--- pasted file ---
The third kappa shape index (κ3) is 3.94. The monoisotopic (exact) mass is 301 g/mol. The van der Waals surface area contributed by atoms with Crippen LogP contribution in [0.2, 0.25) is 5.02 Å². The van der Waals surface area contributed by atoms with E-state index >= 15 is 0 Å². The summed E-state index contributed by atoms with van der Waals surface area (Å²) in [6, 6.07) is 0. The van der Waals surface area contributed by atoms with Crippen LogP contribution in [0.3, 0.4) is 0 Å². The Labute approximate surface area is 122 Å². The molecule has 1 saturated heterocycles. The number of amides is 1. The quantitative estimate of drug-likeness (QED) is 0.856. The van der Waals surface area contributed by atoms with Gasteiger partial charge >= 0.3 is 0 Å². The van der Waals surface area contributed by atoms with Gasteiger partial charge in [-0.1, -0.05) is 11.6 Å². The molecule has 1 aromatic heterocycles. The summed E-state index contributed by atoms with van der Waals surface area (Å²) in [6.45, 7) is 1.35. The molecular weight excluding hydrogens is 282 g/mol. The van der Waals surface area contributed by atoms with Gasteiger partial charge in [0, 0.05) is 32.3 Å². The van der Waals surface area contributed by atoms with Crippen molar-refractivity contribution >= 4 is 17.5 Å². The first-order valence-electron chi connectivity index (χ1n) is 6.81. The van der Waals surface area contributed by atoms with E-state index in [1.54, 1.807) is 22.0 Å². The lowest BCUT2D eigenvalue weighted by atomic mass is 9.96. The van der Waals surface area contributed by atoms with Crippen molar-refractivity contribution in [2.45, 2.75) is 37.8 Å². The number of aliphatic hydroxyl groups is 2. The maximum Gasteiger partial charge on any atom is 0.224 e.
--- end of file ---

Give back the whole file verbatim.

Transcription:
The third kappa shape index (κ3) is 3.94. The monoisotopic (exact) mass is 301 g/mol. The van der Waals surface area contributed by atoms with Crippen LogP contribution in [0.2, 0.25) is 5.02 Å². The van der Waals surface area contributed by atoms with E-state index >= 15 is 0 Å². The summed E-state index contributed by atoms with van der Waals surface area (Å²) in [6, 6.07) is 0. The van der Waals surface area contributed by atoms with Crippen LogP contribution in [0.3, 0.4) is 0 Å². The Labute approximate surface area is 122 Å². The molecule has 1 saturated heterocycles. The number of amides is 1. The quantitative estimate of drug-likeness (QED) is 0.856. The van der Waals surface area contributed by atoms with Gasteiger partial charge >= 0.3 is 0 Å². The van der Waals surface area contributed by atoms with Gasteiger partial charge in [-0.1, -0.05) is 11.6 Å². The molecule has 1 aromatic heterocycles. The summed E-state index contributed by atoms with van der Waals surface area (Å²) in [6.45, 7) is 1.35. The molecular weight excluding hydrogens is 282 g/mol. The van der Waals surface area contributed by atoms with Gasteiger partial charge in [0, 0.05) is 32.3 Å². The van der Waals surface area contributed by atoms with Crippen molar-refractivity contribution >= 4 is 17.5 Å². The first-order valence-electron chi connectivity index (χ1n) is 6.81. The van der Waals surface area contributed by atoms with E-state index in [1.54, 1.807) is 22.0 Å². The lowest BCUT2D eigenvalue weighted by atomic mass is 9.96. The van der Waals surface area contributed by atoms with Crippen molar-refractivity contribution in [2.45, 2.75) is 37.8 Å². The number of aliphatic hydroxyl groups is 2. The maximum Gasteiger partial charge on any atom is 0.224 e.